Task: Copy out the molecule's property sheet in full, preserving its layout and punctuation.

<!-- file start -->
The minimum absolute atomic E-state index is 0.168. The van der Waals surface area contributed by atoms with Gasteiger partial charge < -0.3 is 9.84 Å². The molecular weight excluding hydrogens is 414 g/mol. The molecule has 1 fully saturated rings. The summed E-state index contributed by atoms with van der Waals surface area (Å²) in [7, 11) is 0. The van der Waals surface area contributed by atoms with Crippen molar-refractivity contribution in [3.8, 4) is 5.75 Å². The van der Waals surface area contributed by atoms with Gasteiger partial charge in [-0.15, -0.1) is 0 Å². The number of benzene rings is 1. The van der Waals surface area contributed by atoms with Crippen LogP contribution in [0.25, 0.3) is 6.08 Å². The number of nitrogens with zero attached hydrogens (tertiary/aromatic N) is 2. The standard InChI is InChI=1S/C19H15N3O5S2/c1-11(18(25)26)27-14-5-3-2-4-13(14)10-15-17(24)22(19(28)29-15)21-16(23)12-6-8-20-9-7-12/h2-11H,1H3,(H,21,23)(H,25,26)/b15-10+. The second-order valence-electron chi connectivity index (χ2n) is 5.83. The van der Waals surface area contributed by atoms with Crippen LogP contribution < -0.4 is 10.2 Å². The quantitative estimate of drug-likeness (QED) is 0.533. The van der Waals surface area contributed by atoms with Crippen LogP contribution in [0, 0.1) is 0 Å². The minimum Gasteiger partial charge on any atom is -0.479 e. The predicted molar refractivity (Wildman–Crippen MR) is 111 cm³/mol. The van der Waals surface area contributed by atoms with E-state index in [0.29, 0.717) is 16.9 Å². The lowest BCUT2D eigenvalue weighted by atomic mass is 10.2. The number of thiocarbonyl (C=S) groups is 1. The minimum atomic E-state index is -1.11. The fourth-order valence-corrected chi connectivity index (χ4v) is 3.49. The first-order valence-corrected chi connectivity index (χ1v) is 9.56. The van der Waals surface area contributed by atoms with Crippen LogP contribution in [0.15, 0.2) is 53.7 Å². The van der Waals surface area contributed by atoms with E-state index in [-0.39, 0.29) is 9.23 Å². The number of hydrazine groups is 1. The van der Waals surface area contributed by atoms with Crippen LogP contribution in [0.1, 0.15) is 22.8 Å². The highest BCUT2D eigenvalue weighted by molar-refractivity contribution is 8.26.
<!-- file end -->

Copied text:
The minimum absolute atomic E-state index is 0.168. The van der Waals surface area contributed by atoms with Gasteiger partial charge < -0.3 is 9.84 Å². The molecular weight excluding hydrogens is 414 g/mol. The molecule has 1 fully saturated rings. The summed E-state index contributed by atoms with van der Waals surface area (Å²) in [7, 11) is 0. The van der Waals surface area contributed by atoms with Crippen molar-refractivity contribution in [3.8, 4) is 5.75 Å². The van der Waals surface area contributed by atoms with Gasteiger partial charge in [-0.15, -0.1) is 0 Å². The number of benzene rings is 1. The van der Waals surface area contributed by atoms with Crippen LogP contribution in [0.25, 0.3) is 6.08 Å². The number of nitrogens with zero attached hydrogens (tertiary/aromatic N) is 2. The standard InChI is InChI=1S/C19H15N3O5S2/c1-11(18(25)26)27-14-5-3-2-4-13(14)10-15-17(24)22(19(28)29-15)21-16(23)12-6-8-20-9-7-12/h2-11H,1H3,(H,21,23)(H,25,26)/b15-10+. The second-order valence-electron chi connectivity index (χ2n) is 5.83. The van der Waals surface area contributed by atoms with Crippen LogP contribution < -0.4 is 10.2 Å². The quantitative estimate of drug-likeness (QED) is 0.533. The van der Waals surface area contributed by atoms with Crippen LogP contribution in [0, 0.1) is 0 Å². The minimum Gasteiger partial charge on any atom is -0.479 e. The predicted molar refractivity (Wildman–Crippen MR) is 111 cm³/mol. The van der Waals surface area contributed by atoms with E-state index in [0.29, 0.717) is 16.9 Å². The lowest BCUT2D eigenvalue weighted by atomic mass is 10.2. The number of thiocarbonyl (C=S) groups is 1. The minimum atomic E-state index is -1.11. The fourth-order valence-corrected chi connectivity index (χ4v) is 3.49. The first-order valence-corrected chi connectivity index (χ1v) is 9.56. The van der Waals surface area contributed by atoms with Crippen LogP contribution in [0.15, 0.2) is 53.7 Å². The van der Waals surface area contributed by atoms with E-state index in [-0.39, 0.29) is 9.23 Å². The number of hydrazine groups is 1. The van der Waals surface area contributed by atoms with Crippen LogP contribution in [0.1, 0.15) is 22.8 Å². The highest BCUT2D eigenvalue weighted by molar-refractivity contribution is 8.26.